Payscale collects and aggregates job and salary information via its website. It then sells this information to HR departments in companies for compensation evaluation. Payscale entices people with the promise of letting them know how much they are over or under paid. I’ve known people who have used this data to their advantage while negotiating salary.
To be a part of the job survey you have to fill out a survey with a number of questions concerning your current job, job history, quality of living, and employer. If you have an account then your profile will be saved. You can then see how much other people are making in other locations, other fields. You can also runs what-if scenarios to see how potential careers might pay-off.
Today they are launching GigZig. It’s a new feature that helps you examine a career path. To use it, just enter a job title (you’ll need to match one that’s already in their system).
You’ll then be presented with a set of jobs that people with your current job used to have and what people who had your job go to in the future. All of the salary data is in today’s dollars. The number of gold people shown next to a job in a path indicate how many people have gone that route (3 represents 20% of the people have followed this path). You can test your results in the US, Canadian, UK, Australian and Indian job markets.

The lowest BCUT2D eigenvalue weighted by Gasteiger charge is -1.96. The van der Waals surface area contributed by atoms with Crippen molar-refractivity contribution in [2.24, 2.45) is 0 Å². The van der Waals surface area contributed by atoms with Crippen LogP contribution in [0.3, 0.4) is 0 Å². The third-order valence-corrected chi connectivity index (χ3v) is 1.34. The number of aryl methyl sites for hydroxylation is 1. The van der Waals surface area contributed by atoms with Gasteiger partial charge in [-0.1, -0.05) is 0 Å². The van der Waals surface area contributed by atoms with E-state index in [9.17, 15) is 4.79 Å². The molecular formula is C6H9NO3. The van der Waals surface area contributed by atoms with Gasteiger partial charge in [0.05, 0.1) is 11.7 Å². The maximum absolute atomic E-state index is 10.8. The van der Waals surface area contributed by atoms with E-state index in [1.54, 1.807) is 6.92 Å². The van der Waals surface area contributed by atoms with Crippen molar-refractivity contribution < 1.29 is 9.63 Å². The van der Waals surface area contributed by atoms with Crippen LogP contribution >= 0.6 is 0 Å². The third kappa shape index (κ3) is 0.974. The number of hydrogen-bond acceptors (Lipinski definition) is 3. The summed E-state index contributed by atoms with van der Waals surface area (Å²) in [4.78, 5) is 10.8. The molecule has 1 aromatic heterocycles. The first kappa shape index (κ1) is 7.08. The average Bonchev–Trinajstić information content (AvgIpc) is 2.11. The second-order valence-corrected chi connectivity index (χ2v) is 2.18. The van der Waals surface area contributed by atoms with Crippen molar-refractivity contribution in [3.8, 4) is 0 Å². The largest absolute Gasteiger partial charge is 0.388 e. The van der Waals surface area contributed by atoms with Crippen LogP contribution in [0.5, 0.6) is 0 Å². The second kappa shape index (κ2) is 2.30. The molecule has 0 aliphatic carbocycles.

Payscale reported to me that they get 1.8M uniques a month (this is a lot more than what Compete reports). These visitors are viewing data aggregated from over 7 million profiles (they expect to be at 10 Million by the end of the year). They sell salary reports via 1000+ subscriptions and compete against Salary.com and ERI in this market. They share samples of this data in their Research Center.
I think Payscale has moved into a lucrative business in a smart way. By getting people to enter their salary and job information they get more information faster (and cheaper) than their less web-enabled competitors. It also enables them to discover and collect data about new jobs before the jobtype really hits mainstream (see after the jump what Gigzig makes of “blogger”). Adding more consumer features to pull people in will only increase their traffic and thus increase the value of their data set.
I was amused by this unintentional, but blazingly accurate commentary on blogging. :-)